Door County’s Airport & Parks Committee has reversed its Aug. 8 decision to harvest the Emerald Ash Borer-endangered Ash trees at Door Bluff Headlands County Park, at least for now.
At its Jan. 7 meeting, the committee heard from a half-dozen residents opposed to the committee’s plan to harvest the threatened trees in three stages, with the first third of the trees to be harvested next winter.
Parks Director Erik Aleson had also received an email on Jan. 3 from Jensen Wheeler Wolfe, the great-granddaughter of Jens Jensen, who created the park.
“He would be greatly disturbed, as I am, that you would unnecessarily destroy these trees,” Wolfe wrote. “This park was created as a sanctuary in 1946. I’d like you to consider reversing this decision. We need to protect not eliminate these natural settings.”
Others who spoke at the meeting, including Mike Grimm of The Nature Conservancy and consulting naturalist Bob Bultman, said while they are not opposed to logging, logging trees from the thin-soiled forest at the park could affect the health of other trees, and the resulting gap in the canopy could open the forest to more damage in the high-wind area.
“This level of disturbance is not healthy for the forest and the whole eco-system,” Bultman said.
After public discussion, committee chair Richard Virlee outlined several directions the committee could go, including doing nothing, or waiting and watching what happens at the park.
“We’ve had a fair amount of education of why we should harvest, and over the last months a lot of education from the public why we should not harvest,” he said before opening discussion to the committee.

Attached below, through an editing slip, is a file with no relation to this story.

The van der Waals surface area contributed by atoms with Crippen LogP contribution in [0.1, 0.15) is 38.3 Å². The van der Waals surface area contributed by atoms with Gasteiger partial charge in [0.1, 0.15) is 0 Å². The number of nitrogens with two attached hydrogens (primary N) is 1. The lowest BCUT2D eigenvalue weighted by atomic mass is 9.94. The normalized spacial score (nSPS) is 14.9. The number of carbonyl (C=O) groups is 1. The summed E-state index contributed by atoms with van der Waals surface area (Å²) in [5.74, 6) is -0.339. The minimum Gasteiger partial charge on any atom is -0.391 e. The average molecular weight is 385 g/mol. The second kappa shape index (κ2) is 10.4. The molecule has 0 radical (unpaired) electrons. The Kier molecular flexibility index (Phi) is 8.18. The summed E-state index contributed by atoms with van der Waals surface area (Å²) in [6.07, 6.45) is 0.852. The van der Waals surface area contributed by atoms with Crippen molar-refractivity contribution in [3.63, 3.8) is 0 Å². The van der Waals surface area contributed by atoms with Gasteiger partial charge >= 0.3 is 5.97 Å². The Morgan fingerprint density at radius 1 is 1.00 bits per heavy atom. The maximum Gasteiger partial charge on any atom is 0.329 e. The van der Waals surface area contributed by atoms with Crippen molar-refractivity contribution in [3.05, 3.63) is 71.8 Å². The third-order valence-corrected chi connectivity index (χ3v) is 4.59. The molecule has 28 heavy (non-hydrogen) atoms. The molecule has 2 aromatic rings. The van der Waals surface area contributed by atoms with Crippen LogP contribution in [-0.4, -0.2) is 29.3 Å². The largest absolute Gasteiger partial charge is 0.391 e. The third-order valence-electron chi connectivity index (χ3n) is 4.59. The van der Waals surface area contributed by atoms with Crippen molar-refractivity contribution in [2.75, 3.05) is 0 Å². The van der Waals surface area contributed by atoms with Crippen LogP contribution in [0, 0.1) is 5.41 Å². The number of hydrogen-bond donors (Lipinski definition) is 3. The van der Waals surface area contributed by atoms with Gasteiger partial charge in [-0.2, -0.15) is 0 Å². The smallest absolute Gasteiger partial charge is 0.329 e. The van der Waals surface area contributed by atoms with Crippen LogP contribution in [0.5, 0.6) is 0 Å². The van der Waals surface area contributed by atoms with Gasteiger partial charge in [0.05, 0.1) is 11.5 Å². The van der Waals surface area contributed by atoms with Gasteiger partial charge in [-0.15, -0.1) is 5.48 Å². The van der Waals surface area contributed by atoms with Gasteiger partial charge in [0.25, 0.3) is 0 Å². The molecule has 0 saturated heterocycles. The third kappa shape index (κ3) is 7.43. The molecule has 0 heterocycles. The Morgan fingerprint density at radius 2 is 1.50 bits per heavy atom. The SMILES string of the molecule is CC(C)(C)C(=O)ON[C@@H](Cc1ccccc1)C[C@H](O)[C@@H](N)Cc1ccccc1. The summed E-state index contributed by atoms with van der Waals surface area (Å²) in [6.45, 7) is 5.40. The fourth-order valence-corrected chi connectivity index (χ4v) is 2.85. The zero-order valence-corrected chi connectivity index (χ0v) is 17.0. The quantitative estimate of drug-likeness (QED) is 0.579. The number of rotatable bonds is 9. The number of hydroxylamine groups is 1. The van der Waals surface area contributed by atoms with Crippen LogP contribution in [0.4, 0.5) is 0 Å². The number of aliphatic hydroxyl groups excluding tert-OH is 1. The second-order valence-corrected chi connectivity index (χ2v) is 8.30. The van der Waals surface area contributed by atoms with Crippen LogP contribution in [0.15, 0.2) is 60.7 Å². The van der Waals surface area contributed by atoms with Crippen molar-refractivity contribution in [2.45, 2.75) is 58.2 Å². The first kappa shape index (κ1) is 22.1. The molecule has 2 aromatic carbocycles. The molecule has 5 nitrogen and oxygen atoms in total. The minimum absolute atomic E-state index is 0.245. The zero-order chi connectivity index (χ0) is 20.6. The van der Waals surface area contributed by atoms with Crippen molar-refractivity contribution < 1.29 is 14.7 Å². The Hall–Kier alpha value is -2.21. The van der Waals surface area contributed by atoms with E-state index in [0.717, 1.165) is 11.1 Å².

“I think it’s a correct thing to do, go in there and clean up the ash. I think it’s a mistake to do nothing,” said committee member Ken Fisher, who suggested that the committee put any decisions on hold for a year.
“Give it a year and see what happens,” he said. “I don’t believe it’s going to hurt one way or another if we put off any decision making on it until at least next January.”
Committee member Joel Gunnlaugsson said he agreed with Fisher’s idea, but introduced his own motion to put the harvest on hold while the committee explores other ideas and gathers more public input to come up with a long-range management plan for the park.
Gunnlaugsson also mentioned that while the original idea was to harvest the trees before they are infected by EAB in order to get the most value out of them at market, they will still be valuable as firewood if infected, which caused Virlee to make a point for the public.
“This has never been about the money,” he said. “This committee, there was nothing in it for any of us. We acted on education from our meetings, and then more education from the public. It was never about making a whole bunch of money.”
Gunnlaugsson’s motion was unanimously approved.